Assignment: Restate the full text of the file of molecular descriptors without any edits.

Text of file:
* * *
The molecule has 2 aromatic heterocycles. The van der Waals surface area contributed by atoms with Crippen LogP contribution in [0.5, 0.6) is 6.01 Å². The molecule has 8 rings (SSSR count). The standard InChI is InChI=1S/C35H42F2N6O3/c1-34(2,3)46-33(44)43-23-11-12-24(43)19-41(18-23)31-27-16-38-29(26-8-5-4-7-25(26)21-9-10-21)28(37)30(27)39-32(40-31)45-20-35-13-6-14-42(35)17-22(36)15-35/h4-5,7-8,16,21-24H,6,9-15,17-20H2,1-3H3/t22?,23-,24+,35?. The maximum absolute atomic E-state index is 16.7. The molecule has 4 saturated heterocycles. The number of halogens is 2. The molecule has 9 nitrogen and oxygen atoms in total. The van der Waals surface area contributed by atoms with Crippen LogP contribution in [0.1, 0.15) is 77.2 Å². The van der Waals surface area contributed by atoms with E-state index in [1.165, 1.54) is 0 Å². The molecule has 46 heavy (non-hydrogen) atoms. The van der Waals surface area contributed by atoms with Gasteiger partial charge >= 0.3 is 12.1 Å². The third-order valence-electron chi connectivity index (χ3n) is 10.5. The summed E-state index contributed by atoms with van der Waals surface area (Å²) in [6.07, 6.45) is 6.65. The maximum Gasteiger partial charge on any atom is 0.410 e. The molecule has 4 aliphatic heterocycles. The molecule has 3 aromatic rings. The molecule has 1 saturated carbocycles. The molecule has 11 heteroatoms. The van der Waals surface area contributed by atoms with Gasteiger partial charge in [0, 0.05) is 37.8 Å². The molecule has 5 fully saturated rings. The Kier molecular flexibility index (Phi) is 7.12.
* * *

The molecule has 2 aromatic heterocycles. The van der Waals surface area contributed by atoms with Crippen LogP contribution in [0.5, 0.6) is 6.01 Å². The molecule has 8 rings (SSSR count). The standard InChI is InChI=1S/C35H42F2N6O3/c1-34(2,3)46-33(44)43-23-11-12-24(43)19-41(18-23)31-27-16-38-29(26-8-5-4-7-25(26)21-9-10-21)28(37)30(27)39-32(40-31)45-20-35-13-6-14-42(35)17-22(36)15-35/h4-5,7-8,16,21-24H,6,9-15,17-20H2,1-3H3/t22?,23-,24+,35?. The maximum absolute atomic E-state index is 16.7. The molecule has 4 saturated heterocycles. The number of halogens is 2. The molecule has 9 nitrogen and oxygen atoms in total. The van der Waals surface area contributed by atoms with Crippen LogP contribution in [0.1, 0.15) is 77.2 Å². The van der Waals surface area contributed by atoms with E-state index in [1.165, 1.54) is 0 Å². The molecule has 46 heavy (non-hydrogen) atoms. The van der Waals surface area contributed by atoms with Gasteiger partial charge >= 0.3 is 12.1 Å². The third-order valence-electron chi connectivity index (χ3n) is 10.5. The summed E-state index contributed by atoms with van der Waals surface area (Å²) in [6.07, 6.45) is 6.65. The maximum Gasteiger partial charge on any atom is 0.410 e. The molecule has 4 aliphatic heterocycles. The molecule has 3 aromatic rings. The molecule has 1 saturated carbocycles. The molecule has 11 heteroatoms. The van der Waals surface area contributed by atoms with Gasteiger partial charge in [0, 0.05) is 37.8 Å². The molecule has 5 fully saturated rings. The Kier molecular flexibility index (Phi) is 7.12.